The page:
David Malone writes for a trade magazine by day, but he has found his voice, it seems, writing fiction. His first novel, written for middle school readers, The Wordsmith, is drawing positive reviews for its whimsical setting — and the sophisticated introduction of new vocabulary words.

“I originally envisioned The Wordsmith as a 32-page picture book, but when I started writing it, it was like something clicked and I found my voice,” Malone says. “Before I knew it I was a thousand words in, and then 5,000, and it became the novel it is today.”

Author David Malone points out the dedication page to his son, Henry.

The story revolves around the kidnapping of a crochety old man in the town of Babeltown, known as the Wordsmith. The book’s main characters, 12-year old Evie and Myles von Wicker, depart on an adventure across the Great Kingdom to rescue the old coot.

“If you like to read a story with resilient, risk-taking young people, read about the adventures of the hero and heroine in The Wordsmith,” says Laura Doherty, a veteran teacher in Barrington Unit School District 220 and since 2015 at Our Lady of the Wayside School.

Malone credits his 3-year old son, Henry — whom the book is dedicated to and was also the inspiration behind one of the characters in the book, the Great Henrald — with giving him the idea to switch to writing for the middle school genre of books.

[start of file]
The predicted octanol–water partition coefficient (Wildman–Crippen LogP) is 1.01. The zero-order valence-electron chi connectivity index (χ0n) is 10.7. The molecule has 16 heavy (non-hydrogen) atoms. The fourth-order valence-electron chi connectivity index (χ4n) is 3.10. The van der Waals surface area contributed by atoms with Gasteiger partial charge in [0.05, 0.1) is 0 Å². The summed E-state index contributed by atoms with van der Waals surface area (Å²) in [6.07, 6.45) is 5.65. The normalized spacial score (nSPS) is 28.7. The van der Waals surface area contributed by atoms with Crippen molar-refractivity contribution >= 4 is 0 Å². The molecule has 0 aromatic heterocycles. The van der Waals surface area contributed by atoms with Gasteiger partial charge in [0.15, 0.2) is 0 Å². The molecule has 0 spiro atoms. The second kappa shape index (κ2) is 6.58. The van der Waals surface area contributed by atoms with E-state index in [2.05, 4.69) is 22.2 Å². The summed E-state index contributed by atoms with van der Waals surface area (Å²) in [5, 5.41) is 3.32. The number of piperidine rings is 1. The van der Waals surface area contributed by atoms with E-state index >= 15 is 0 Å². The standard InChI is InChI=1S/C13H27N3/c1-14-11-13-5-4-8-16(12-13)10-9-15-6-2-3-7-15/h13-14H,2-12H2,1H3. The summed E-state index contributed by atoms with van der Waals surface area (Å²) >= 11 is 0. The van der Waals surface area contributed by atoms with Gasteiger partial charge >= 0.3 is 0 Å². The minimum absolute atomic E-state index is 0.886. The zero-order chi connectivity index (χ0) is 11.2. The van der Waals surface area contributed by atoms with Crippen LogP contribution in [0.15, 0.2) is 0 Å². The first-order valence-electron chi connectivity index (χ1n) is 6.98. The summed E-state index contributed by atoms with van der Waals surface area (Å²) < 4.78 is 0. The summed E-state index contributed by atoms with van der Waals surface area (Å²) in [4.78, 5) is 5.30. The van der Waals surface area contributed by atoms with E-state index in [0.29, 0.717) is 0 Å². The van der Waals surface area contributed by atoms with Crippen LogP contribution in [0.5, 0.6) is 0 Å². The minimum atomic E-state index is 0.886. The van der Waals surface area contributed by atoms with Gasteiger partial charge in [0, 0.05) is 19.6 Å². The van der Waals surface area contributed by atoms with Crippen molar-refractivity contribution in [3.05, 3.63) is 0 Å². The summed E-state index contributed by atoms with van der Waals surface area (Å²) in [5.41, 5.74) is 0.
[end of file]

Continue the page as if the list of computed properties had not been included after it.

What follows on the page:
“I love writing for this age group,” Malone says, “and I am planning to stick with it in the future.”

Malone grew up in Palatine and attended Fremd High School. He says he has loved storytelling since he was a child and even thought of writing a book when he was as young as 8 years old. He got as far as thinking of its title, The Monster of Eternity, which indicated even then his interest in fantasy and science fiction.

This is his first novel after writing a story for an online science fiction magazine back in 2014, called A Helpful Stranger. Though it would be nearly 10 years before he would fulfill his dream of writing a book, Malone now says he has found his voice and already is working on the next one.

He is getting positive reviews for The Wordsmith, including from a class of fifth graders who invited him to visit virtually for a Q & A about the book and the process of writing.

“To hear directly from the age group that the book was aimed at how much they enjoyed it was a pretty special experience.” Malone says.

As a teacher and avid reader, Doherty counts herself among his fans and she hopes middle school students will check it out.

“I think it’s important for people, especially kids, to know that an actual person wrote the words to create the story,” Doherty says. “He is just a regular person walking around town.”

Interested readers can find the book at the Arlington Heights Memorial Library, in its New and Popular section, as well as at these booksellers:



Please follow and like us: